Located on a hilltop overlooking the Çoruh Valley in northeastern Turkey's Bayburt, the Baksı Museum wants to make living in these lands a joy. It does not confine itself to exhibitions only as it provides opportunities and education to the people in the region.
The museum hosts contemporary art and traditional handicrafts under the same roof, while making an effort to preserve and transfer traditional art and culture. It also looks to create female employment and encourage children's participation in art. The museum also features an exhibition hall, space for training and workshops, conferences halls and guesthouses. But, it's the library that makes this unique museum even more exceptional.
Founder of the museum, Professor Hüsamettin Koçan, told Anadolu Agency (AA) that the number of libraries increase with population density.
The library of 10,000 books serve for general readers as well as researchers. The library will also cater to the needs of people who receive art training as well as children.
"There is a parallel between books and civilizations. Even though technology today plays an important role in transferring information between books and people, books are still important tools for education. Along with education, books are the basic sources of individual improvement," he said.
He said that people's cultural accumulation grows when they read, and this accumulation improved their quality of life.
Koçan thinks that collecting books in libraries in big cities will not improve the relationship between books and people everywhere.
"Naturally, it is not realistic to claim that big libraries with special facilities should be everywhere. Instead, books should be everywhere. This should be considered a cultural expansion. Therefore, bringing books to more people is one of Baksı Museum's priorities," he said.
Highlighting the museum's location in nature, the museum founder said, "We plan to carry the relation between books and people to the remotest areas. That is why we are opening an art library of 10,000 books for the average reader as well as researchers. The library will cater to the needs of people who receive art training as well as children. I hope it will continue to bring people and nature in the quietness of nature."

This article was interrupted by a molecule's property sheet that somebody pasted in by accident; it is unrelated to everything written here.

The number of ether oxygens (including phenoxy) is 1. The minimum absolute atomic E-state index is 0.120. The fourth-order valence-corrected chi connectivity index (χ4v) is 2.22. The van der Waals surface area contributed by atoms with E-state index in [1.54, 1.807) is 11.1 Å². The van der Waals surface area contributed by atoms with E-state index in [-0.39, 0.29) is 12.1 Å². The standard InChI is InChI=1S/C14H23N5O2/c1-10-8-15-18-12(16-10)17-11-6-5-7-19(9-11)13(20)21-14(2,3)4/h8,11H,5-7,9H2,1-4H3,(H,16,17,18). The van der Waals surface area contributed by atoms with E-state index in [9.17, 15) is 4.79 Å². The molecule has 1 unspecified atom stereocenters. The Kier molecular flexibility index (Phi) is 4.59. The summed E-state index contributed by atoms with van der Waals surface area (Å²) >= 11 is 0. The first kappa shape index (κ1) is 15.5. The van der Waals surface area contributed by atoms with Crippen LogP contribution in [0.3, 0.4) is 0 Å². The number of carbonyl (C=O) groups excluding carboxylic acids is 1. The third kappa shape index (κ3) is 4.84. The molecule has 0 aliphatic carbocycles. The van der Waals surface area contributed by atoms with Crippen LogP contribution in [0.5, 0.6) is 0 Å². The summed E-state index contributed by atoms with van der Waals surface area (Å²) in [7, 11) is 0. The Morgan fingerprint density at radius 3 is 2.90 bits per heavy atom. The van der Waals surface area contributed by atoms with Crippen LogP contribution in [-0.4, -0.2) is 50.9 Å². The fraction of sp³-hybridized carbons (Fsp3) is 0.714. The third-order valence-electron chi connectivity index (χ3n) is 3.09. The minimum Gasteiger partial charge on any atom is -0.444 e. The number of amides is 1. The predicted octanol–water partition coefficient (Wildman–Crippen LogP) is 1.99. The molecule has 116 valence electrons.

Merve Ay, a student of Bayburt University, said she came to the city from her hometown in Kahramanmaraş to attend university five years ago. She said Baksı Museum Library was one of her favorite places in Bayburt.
"You can lose yourself in the colors and smells of books here. It offers a different kind of peace, away from the crowd and the noise of the city. Away from technology and everything else, you have the luxury to speak to books here."
Another visitor, Beyzanur Savaş said that the Library at the Baksı Museum was an important source of works in English.
Yasin Işık, who also comes to the city from Ankara to attend university, said that the museum and its library was unique because it allowed people to enjoy reading and nature at the same time.
Onur Emre Oltulu from Bayburt said he loves reading and regularly goes to each and every library in the city. He thought that more book and nature lovers should visit the library at the Baksı Museum.
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